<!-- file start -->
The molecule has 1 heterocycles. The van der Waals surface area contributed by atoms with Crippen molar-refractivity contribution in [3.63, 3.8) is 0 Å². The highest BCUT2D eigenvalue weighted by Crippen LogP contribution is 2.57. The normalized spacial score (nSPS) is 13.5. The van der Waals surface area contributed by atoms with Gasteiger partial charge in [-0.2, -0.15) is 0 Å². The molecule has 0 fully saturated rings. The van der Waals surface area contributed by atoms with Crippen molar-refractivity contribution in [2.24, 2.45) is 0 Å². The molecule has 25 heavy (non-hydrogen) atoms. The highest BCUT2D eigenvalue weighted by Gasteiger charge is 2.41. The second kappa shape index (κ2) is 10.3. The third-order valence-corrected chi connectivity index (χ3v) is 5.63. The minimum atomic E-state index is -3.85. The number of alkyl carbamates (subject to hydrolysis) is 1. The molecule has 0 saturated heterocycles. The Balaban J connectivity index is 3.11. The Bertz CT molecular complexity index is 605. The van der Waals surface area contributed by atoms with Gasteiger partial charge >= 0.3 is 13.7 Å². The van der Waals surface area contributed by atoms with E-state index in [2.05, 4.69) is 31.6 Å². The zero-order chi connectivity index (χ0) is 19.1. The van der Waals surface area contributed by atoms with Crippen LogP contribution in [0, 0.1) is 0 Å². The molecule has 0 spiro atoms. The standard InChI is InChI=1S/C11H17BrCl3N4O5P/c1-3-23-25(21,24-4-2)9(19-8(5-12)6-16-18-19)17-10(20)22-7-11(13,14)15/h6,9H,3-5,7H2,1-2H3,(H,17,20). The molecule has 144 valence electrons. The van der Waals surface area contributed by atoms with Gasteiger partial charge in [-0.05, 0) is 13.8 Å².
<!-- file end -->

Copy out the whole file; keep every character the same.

The molecule has 1 heterocycles. The van der Waals surface area contributed by atoms with Crippen molar-refractivity contribution in [3.63, 3.8) is 0 Å². The highest BCUT2D eigenvalue weighted by Crippen LogP contribution is 2.57. The normalized spacial score (nSPS) is 13.5. The van der Waals surface area contributed by atoms with Gasteiger partial charge in [-0.2, -0.15) is 0 Å². The molecule has 0 fully saturated rings. The van der Waals surface area contributed by atoms with Crippen molar-refractivity contribution in [2.24, 2.45) is 0 Å². The molecule has 25 heavy (non-hydrogen) atoms. The highest BCUT2D eigenvalue weighted by Gasteiger charge is 2.41. The second kappa shape index (κ2) is 10.3. The third-order valence-corrected chi connectivity index (χ3v) is 5.63. The minimum atomic E-state index is -3.85. The number of alkyl carbamates (subject to hydrolysis) is 1. The molecule has 0 saturated heterocycles. The Balaban J connectivity index is 3.11. The Bertz CT molecular complexity index is 605. The van der Waals surface area contributed by atoms with Gasteiger partial charge >= 0.3 is 13.7 Å². The van der Waals surface area contributed by atoms with E-state index in [2.05, 4.69) is 31.6 Å². The zero-order chi connectivity index (χ0) is 19.1. The van der Waals surface area contributed by atoms with Crippen LogP contribution in [0, 0.1) is 0 Å². The molecule has 0 spiro atoms. The standard InChI is InChI=1S/C11H17BrCl3N4O5P/c1-3-23-25(21,24-4-2)9(19-8(5-12)6-16-18-19)17-10(20)22-7-11(13,14)15/h6,9H,3-5,7H2,1-2H3,(H,17,20). The molecule has 144 valence electrons. The van der Waals surface area contributed by atoms with Gasteiger partial charge in [-0.05, 0) is 13.8 Å².